Respiratory health in Aboriginal and Torres Strait Islander children in the Australian Capital Territory
Article first published online: 16 SEP 2003
Journal of Paediatrics and Child Health
Volume 39, Issue 7, pages 534–539, September 2003
How to Cite
Glasgow, N., Goodchild, E., Yates, R. and Ponsonby, A.-L. (2003), Respiratory health in Aboriginal and Torres Strait Islander children in the Australian Capital Territory. Journal of Paediatrics and Child Health, 39: 534–539. doi: 10.1046/j.1440-1754.2003.00209.x
- Issue published online: 16 SEP 2003
- Article first published online: 16 SEP 2003
- Accepted for publication 23 January 2003.
Objectives: To measure the prevalence of respiratory symptoms and atopic disease in Aboriginal and Torres Strait Islander (indigenous) and non-indigenous children in the Australian Capital Territory (ACT).
Methods: A two-stage questionnaire survey of children in the ACT with stage two completed for children identified by parents as having respiratory symptoms or asthma in the first stage cross-sectional survey. Participants in the study were: (i) all new entrant primary schoolchildren aged 4−6 years in 1999, 2000 and 2001, 217 being indigenous children and 10 604 being non-indigenous children (80% of eligible); and (ii) Year 1−6 primary schoolchildren in 2000, with 216 being indigenous children and 14 202 being non-indigenous children (52% of eligible). Respiratory symptoms (including recent wheeze and parent-reported asthma) and other factors were measured by parental questionnaire.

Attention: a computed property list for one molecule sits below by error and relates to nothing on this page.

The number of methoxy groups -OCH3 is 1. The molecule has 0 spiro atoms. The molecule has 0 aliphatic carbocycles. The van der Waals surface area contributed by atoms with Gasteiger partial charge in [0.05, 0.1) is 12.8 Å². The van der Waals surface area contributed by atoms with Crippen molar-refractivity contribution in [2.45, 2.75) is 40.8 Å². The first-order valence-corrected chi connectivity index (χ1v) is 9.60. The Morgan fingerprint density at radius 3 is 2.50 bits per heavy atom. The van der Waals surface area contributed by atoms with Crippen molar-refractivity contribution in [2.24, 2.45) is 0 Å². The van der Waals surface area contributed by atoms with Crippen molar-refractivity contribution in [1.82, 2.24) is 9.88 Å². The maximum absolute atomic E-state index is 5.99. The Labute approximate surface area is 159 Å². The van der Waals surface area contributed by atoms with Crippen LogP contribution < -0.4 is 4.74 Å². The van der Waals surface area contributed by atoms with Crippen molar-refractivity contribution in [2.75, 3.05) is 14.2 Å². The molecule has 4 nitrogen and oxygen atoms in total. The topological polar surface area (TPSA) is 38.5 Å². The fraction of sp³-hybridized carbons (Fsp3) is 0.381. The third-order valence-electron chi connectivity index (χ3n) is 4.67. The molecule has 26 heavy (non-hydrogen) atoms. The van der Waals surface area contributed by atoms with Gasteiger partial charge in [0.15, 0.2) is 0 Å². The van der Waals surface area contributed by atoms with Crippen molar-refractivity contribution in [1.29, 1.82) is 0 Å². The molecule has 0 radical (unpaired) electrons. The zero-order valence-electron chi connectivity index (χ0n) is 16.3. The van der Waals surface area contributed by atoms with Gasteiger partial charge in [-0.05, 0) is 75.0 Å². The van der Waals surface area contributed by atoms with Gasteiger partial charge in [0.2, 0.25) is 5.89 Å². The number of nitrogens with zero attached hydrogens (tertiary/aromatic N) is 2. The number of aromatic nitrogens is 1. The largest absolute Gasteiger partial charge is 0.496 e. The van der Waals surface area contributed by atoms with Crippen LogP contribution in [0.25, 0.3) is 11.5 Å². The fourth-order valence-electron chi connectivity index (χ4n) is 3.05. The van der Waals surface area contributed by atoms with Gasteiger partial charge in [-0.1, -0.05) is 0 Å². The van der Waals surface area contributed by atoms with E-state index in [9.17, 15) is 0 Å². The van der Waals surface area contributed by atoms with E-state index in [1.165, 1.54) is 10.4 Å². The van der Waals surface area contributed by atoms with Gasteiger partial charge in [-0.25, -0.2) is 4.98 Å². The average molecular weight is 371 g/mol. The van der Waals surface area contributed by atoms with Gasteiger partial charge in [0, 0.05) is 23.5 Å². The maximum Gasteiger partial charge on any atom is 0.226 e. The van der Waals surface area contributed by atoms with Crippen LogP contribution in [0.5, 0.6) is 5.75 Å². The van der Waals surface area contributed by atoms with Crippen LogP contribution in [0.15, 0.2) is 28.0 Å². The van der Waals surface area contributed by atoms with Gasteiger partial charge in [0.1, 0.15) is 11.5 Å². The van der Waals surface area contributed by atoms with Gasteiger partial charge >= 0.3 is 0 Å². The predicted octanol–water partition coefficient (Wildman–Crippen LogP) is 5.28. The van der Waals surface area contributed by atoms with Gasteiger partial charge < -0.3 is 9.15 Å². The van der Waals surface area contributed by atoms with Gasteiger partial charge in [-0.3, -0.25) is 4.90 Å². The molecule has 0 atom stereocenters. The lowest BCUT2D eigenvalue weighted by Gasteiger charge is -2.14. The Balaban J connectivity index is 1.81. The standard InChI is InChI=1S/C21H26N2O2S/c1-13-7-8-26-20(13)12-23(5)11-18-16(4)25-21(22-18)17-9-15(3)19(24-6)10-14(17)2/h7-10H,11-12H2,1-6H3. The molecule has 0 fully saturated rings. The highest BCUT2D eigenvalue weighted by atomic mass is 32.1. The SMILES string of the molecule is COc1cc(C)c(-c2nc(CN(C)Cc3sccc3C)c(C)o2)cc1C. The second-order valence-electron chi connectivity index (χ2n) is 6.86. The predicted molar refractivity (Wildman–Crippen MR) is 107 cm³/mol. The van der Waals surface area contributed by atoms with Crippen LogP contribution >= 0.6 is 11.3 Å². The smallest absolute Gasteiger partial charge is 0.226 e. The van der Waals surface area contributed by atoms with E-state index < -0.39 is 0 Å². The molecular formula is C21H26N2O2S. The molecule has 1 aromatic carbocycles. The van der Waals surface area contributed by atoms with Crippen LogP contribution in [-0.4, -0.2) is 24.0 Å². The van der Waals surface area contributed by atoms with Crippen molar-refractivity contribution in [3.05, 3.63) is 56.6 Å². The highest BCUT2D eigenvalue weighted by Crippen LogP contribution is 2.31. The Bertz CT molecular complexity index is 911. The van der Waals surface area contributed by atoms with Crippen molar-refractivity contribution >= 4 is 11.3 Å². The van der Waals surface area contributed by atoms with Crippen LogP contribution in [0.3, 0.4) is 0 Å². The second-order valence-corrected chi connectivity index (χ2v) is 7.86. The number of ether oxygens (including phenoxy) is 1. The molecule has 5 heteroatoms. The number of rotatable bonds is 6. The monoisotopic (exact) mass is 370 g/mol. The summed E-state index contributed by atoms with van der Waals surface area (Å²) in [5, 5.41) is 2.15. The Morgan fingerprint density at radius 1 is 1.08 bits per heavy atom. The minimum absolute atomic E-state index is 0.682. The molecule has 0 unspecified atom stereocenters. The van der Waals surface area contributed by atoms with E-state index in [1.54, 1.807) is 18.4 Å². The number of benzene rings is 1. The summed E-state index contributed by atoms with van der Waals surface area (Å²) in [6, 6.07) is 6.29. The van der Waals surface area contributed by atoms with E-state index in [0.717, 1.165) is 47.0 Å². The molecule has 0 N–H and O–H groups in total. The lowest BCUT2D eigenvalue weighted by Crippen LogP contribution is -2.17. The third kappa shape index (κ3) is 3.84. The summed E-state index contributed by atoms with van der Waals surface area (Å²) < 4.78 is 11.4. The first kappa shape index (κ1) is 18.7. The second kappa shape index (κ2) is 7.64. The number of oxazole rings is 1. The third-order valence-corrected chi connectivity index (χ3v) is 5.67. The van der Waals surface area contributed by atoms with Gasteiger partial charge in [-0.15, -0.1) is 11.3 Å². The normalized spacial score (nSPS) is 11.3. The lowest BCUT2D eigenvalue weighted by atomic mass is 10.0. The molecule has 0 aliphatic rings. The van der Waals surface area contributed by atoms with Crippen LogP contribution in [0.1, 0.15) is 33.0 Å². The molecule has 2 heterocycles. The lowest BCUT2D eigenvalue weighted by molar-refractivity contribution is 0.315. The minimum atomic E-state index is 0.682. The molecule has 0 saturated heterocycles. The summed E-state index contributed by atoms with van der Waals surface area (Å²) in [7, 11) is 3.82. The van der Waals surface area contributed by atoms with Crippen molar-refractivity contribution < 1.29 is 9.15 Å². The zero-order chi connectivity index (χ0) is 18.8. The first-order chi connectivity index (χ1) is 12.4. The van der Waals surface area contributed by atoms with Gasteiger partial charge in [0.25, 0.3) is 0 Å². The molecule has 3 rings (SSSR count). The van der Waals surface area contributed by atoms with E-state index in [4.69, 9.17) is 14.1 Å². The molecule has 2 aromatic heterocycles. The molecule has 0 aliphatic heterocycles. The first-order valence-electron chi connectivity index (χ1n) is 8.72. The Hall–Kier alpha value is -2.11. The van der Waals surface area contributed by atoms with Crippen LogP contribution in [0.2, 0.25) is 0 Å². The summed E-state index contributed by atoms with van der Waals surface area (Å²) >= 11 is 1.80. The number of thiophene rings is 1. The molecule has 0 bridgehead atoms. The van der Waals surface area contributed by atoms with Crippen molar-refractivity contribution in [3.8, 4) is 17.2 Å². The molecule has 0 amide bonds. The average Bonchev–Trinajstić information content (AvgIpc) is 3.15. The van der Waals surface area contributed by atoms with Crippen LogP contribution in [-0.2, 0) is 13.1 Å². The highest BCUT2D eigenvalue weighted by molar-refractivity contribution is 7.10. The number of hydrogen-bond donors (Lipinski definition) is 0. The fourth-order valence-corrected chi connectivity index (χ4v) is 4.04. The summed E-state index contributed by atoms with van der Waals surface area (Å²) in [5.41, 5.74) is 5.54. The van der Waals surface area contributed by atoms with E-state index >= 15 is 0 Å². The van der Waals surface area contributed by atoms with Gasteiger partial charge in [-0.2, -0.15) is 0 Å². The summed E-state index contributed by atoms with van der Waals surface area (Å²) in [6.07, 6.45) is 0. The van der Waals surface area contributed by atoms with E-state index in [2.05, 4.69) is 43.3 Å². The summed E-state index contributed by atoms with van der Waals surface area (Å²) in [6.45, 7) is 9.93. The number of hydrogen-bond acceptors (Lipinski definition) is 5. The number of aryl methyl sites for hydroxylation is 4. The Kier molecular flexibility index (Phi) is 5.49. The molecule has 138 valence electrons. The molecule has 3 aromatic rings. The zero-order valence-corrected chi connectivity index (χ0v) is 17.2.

Results: Indigenous kindergarten children had more recent wheeze (21%, odds ratio (OR) 1.4 95% confidence interval (CI) 1.0−2.0)) and parent-reported asthma (24%, OR 1.8 95% CI 1.3−2.5) than non-indigenous children (both 15%). However, indigenous children had less eczema (25%, OR 0.7 95% CI 0.5−0.9) and hayfever (14%, OR 0.7 95% CI 0.5−1.0) than non-indigenous children (32% and 19%, respectively). Among children with respiratory symptoms, the symptom severity did not differ between groups, but indigenous children were exposed to more environmental tobacco smoke (ETS) (63%, OR 3.5 95% CI 2.1−5.9) than non-indigenous children (32%).
Conclusions: Indigenous children in the ACT have more respiratory morbidity but less of the atopic diseases of hayfever and eczema than non-indigenous children. Whether the respiratory morbidity represents ‘asthma’ or results from increased ETS exposure is unclear and needs to be further explored.